Maud shrugged. “There is your answer then.”
Arland took the tablet back and typed something in a very deliberate fashion.
“I recalled the frigate. The man is a scumbag but blowing him to pieces after this conversation would be unseemly. I have to avoid the appearance of pettiness.”
“What happens the next time somebody is mean to me? Will you scramble the fleet again?”
“I’ll handle it. I just won’t tell you about it until it’s done.”
She laughed. “Do you feel I need assistance defending my honor?”
Arland leaned back and glanced into her quarters.
“What are you doing?” Maud asked.
“Checking to see where your sword is before I answer.”
She leaned back in her chair and laughed again. She couldn’t remember the last time she had so much fun at breakfast. You could have this every day, a small voice told her. Just like this, the three of them, together, making jokes about pirate hunting and watching to see if they need to rescue Helen.
“Do you think I could get some plants for this balcony?”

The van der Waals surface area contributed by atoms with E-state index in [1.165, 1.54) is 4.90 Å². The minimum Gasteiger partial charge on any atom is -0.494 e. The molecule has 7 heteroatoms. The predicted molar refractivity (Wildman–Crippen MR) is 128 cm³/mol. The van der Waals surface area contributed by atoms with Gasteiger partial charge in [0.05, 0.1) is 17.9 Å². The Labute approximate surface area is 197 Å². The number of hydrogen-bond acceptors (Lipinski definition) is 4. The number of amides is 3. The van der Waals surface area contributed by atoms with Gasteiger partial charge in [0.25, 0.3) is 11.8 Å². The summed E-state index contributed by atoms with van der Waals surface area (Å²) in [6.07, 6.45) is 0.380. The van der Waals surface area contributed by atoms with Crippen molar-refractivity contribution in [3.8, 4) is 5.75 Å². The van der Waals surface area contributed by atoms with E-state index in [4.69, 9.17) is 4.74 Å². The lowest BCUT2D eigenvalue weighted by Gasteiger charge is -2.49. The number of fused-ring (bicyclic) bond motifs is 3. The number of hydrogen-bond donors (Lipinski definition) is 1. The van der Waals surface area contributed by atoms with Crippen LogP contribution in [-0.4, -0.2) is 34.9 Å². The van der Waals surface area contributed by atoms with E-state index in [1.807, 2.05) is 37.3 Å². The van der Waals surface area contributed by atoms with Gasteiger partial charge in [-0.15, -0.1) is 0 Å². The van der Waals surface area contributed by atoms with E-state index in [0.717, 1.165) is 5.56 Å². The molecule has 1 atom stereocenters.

Arland stopped chewing halfway through his smoked meat. “Do you want plants? Make a list. I’ll have them delivered before sunset.”
“Thank you. It needs some flowers,” she said.
“You don’t need to even ask. Anything you want is yours, if it is within my power to grant. Besides, as a Maven, you have a discretionary spending account and the authority to use it as you wish.”
Maud toyed with her spoon. “I don’t even know what to get…”
“Can I have a kitty?” Helen asked.
The two of them turned to her.
“If mommy gets flowers, can I have a kitty?”
Arland looked abashed. “We don’t really have kitties. Would you settle for a rassa puppy or a goren puppy?”
Helen checked her personal unit. “Yes!”
“Then we’ll go to the kennels when we finish breakfast. If your mother approves.”
Smart man. “I approve,” Maud said.
Their personal units chimed at the same time. Maud read the short, one-sentence message, and her stomach tried to crawl sideways.
The happy couple want to wed on the battle station.